If there is peripheral nerve injury, the CNS cannot reorganise to restore the PNS function
"erroneous peripheral nerve regeneration does not produce compensatory central plasticity"
Where are the reflex patterns generated?
in the spinal cord
During development, the growth of spinal cord is ______ than vertebral column, and it stops at the level of _______ , but beyond that, there are bundles of spinal nerves called _______ which give rise to pairs of spinal nerves for the _______
What colour is white matter on histological sections?
What colour is fluid on MRI 1) T1 2) T2
On T1, it is dark
On T2, it is bright
Why is there more white matter towards to the upper spinal region?
there are more fibres closer to the head, because spinal roots fan out at each level
Where in the spinal cord does the nociceptive neurons run?
in the anterolateral column
What are proprio-spinal neurons?
neurons that make connection within the spinal cord
What are the two types for pain fibres and what information do they provide?
C fibres - slow, burning pain
A delta fibres - fast, shape pain
Why are lower motor neurons often called the final common pathway
Because they receive inputs and modulations from both local interneurons and upper motor neurons
What is a motor unit
the motor neuron and the muscles fibres that it innervates
What is a motor neuron pool
clusters of motor neurons innervating a group of muscles collectively
Muscles are formed in pairs of _________ , and all muscles except for __________ have proprioceptive _________ that transduce _________ into nerve impulse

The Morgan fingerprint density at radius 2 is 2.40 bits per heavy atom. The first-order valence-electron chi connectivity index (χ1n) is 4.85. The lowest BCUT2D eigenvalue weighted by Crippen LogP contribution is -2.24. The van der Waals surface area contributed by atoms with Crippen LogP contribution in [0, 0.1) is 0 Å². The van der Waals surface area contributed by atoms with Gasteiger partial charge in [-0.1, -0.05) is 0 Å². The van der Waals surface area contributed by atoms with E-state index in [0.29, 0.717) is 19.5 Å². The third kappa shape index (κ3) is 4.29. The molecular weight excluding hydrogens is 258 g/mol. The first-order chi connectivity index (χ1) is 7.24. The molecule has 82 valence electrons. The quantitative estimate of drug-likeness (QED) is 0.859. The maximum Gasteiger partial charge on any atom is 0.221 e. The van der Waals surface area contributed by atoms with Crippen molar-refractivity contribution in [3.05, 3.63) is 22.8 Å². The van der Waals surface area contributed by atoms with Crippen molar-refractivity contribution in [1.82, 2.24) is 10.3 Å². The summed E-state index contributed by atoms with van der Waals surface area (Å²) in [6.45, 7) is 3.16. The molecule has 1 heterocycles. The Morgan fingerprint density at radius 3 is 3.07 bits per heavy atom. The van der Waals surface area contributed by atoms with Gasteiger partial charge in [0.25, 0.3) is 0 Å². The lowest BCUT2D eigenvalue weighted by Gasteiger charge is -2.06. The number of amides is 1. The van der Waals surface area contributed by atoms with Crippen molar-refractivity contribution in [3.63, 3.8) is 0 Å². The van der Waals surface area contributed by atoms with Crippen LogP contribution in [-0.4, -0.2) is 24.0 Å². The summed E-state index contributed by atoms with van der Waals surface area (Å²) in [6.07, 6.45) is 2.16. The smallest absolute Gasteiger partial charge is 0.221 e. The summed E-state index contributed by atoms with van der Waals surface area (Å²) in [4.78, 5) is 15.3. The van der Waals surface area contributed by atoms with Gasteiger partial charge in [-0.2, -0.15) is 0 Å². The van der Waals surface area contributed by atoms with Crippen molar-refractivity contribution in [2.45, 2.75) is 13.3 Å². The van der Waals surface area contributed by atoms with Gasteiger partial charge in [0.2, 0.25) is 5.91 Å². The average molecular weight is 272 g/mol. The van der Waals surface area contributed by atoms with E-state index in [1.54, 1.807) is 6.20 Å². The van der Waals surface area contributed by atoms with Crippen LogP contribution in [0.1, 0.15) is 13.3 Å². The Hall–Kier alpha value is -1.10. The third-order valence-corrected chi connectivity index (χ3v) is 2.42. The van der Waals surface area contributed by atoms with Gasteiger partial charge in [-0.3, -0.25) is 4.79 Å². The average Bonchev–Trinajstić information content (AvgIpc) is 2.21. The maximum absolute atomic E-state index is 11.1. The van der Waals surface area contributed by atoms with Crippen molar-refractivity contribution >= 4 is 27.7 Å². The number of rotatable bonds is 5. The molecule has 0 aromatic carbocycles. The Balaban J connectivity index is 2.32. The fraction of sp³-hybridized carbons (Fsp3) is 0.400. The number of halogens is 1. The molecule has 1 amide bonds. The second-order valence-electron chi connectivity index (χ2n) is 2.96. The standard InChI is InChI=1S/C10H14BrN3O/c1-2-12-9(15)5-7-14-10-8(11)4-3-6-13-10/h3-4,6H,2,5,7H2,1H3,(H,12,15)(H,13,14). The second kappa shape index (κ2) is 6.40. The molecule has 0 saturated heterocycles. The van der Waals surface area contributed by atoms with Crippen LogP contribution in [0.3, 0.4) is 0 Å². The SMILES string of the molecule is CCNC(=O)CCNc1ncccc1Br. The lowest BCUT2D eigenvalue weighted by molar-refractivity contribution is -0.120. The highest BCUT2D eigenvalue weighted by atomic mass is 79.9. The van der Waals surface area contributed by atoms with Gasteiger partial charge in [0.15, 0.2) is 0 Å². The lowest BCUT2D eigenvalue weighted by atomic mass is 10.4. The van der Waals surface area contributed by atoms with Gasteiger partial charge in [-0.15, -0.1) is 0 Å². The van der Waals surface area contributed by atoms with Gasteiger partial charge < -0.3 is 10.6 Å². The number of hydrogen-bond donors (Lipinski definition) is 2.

What is the function of gamma motor neurons?
They adjust the length of muscle spindles so spindles are always in the optimal position to detect muscle length
Why are the sensory apparatus for muscle spindles also called interfusal fibres?
because the apparatus has its own fibrous sheath
T/F muscle spindles start off as normal muscles
True, but sensory neurons come in to differentiate muscles into spindles
What is the function of golgi tendon
respond to amount of force placed on the muscles
Golgi tendons are described to be in ______ with muscle fibres, while muscle spindles are in ______ with muscle fibres
Why is "knee jerk" a monosynaptic reflex?
there is only one central synapse - sensory neuron picks up the stretch signal and directly feeds it back to the motor neuron for the same muscle
What is the function of reflex system?
reflex maintains joint position and posture
The sensory neuron excites the motor neuron from the same muscle, but what else does it need to do?
synapse on an inhibitory interneuron to inhibit/relax the antagonist muscle
Describe the golgi tendon feedback circuit
golgi tendon regulates force
too much force -> need to drop the load
sensory neuron synapse to two separate interneurons - inhibitory to primary muscle (relax primary)
excitatory to antagonist muscle (contraction)
Is golgi feedback circuit monosynaptic?
No, it synapses onto an interneuron first
When we step on something sharp, what happens to
1) ipsilateral flexor?
2) ipsilateral extensor?
3) contralateral flexor?
4) contralateral extensor?
Ipsilateral muscle groups do the opposite of contralateral ones
Why are priospinal neurons short in the lateral region?
Lateral region is more for distal structures like digits. They are more fine movements rather than posture control, so the local interneuron circuits don't need to be long
T/F the pattern for reflex tends to change with different starting positions
False, the pattern is the same as long as the stimulus is applied at the same spot. This is because the purpose of reflex is the same even with different starting positions